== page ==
Since 2003, the H5N1 influenza virus, more commonly known as the bird flu, has been responsible for the deaths of millions of chickens and ducks and has infected more than 650 people, leading to a 60 percent mortality rate for the latter. Luckily, this virus has yet to achieve human-to-human transmission, but a small number of mutations could change that, resulting in a pandemic. [More]
Scientists find gorilla origins in two human AIDS virus lineages

Scientists find gorilla origins in two human AIDS virus lineages

Two of the four known groups of human AIDS viruses (HIV-1 groups O and P) have originated in western lowland gorillas, according to an international team of scientists from the Perelman School of Medicine at the University of Pennsylvania, the University of Montpellier, the University of Edinburgh, and others. [More]
Researchers examine individuals' confidence or reluctance in vaccination decision-making

Researchers examine individuals' confidence or reluctance in vaccination decision-making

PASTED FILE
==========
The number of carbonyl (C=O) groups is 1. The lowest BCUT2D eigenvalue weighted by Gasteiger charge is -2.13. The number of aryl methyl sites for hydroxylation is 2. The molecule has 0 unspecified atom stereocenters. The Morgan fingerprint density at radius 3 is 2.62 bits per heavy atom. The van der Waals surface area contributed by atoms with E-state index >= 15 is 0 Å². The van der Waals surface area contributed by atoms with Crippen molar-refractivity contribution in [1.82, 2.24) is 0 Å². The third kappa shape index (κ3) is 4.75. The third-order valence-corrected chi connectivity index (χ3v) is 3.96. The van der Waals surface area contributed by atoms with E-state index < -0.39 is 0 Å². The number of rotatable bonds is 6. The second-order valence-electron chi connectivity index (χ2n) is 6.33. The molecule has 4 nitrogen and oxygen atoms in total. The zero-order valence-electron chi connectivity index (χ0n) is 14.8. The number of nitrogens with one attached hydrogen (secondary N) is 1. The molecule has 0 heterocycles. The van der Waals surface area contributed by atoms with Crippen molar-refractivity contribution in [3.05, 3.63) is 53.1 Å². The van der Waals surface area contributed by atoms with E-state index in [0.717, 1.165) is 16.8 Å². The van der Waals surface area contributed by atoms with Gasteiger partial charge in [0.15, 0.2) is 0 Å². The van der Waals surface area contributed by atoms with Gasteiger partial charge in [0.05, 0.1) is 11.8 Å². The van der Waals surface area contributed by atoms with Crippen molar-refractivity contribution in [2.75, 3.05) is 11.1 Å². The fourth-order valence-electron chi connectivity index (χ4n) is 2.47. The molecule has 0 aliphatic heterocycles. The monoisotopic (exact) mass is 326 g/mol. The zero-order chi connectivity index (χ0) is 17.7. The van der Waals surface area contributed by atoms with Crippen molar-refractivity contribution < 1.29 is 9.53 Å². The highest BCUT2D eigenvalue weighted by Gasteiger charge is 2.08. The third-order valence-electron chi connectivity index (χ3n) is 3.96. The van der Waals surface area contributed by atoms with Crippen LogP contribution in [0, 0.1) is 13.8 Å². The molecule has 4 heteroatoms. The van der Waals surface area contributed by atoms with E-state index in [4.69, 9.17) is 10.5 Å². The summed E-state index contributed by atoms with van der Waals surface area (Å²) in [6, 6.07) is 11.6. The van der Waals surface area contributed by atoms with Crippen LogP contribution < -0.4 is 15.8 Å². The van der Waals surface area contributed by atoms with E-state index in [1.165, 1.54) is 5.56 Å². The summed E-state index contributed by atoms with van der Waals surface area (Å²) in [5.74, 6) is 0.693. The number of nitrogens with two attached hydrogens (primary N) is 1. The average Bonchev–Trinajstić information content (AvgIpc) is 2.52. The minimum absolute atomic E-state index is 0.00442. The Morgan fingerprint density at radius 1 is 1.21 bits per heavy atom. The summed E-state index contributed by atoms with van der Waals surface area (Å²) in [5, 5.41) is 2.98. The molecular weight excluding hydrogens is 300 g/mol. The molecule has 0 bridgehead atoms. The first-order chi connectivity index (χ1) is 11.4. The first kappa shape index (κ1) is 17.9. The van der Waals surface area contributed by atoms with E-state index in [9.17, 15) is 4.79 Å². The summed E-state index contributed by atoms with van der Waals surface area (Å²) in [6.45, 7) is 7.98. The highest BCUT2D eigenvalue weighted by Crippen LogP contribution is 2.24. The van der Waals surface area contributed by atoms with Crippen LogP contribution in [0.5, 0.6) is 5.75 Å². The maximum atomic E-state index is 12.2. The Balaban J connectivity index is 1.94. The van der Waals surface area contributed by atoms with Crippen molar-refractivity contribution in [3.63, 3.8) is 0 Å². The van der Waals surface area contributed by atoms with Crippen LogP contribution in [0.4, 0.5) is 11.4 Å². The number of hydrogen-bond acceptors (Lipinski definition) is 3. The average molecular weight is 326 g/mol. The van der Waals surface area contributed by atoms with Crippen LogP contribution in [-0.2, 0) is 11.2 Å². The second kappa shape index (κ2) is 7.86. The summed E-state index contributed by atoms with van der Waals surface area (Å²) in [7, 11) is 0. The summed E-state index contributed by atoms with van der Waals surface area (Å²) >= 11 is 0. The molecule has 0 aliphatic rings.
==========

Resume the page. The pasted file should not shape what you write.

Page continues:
Researchers explore individuals' confidence or reluctance to vaccinate their families and the associated effects on global health, in a collection published on February 25, 2015 by the open-access journal, PLOS Currents: Outbreaks. The collection is accompanied by the editorial "Hesitancy, trust and individualism in vaccination decision-making" by Jonathan E. Suk et al. from the European Centre for Disease Prevention and Control. [More]
Medicago receives task order from HHS BARDA to manufacture anti-Ebola virus monoclonal antibodies

Medicago receives task order from HHS BARDA to manufacture anti-Ebola virus monoclonal antibodies

Medicago, a leading company in the development and production of plant-based vaccines and therapeutics, announced today that it has received a task order from the Biomedical Advanced Research and Development Authority at the U.S. Department of Health and Human Services for three anti-Ebola virus monoclonal antibodies (mAbs) with expected performance comparable to that of ZMapp, from Mapp Biopharmaceutical. [More]
Study: Airport screening for disease often misses infected travellers, but can be improved

Study: Airport screening for disease often misses infected travellers, but can be improved

Scientists have shown that airport screening for disease will often miss half or more of infected travellers, but can be improved by customizing to pathogens. [More]
IDRI Announces $4M BARDA Cooperative Agreement To Establish Adjuvant Hub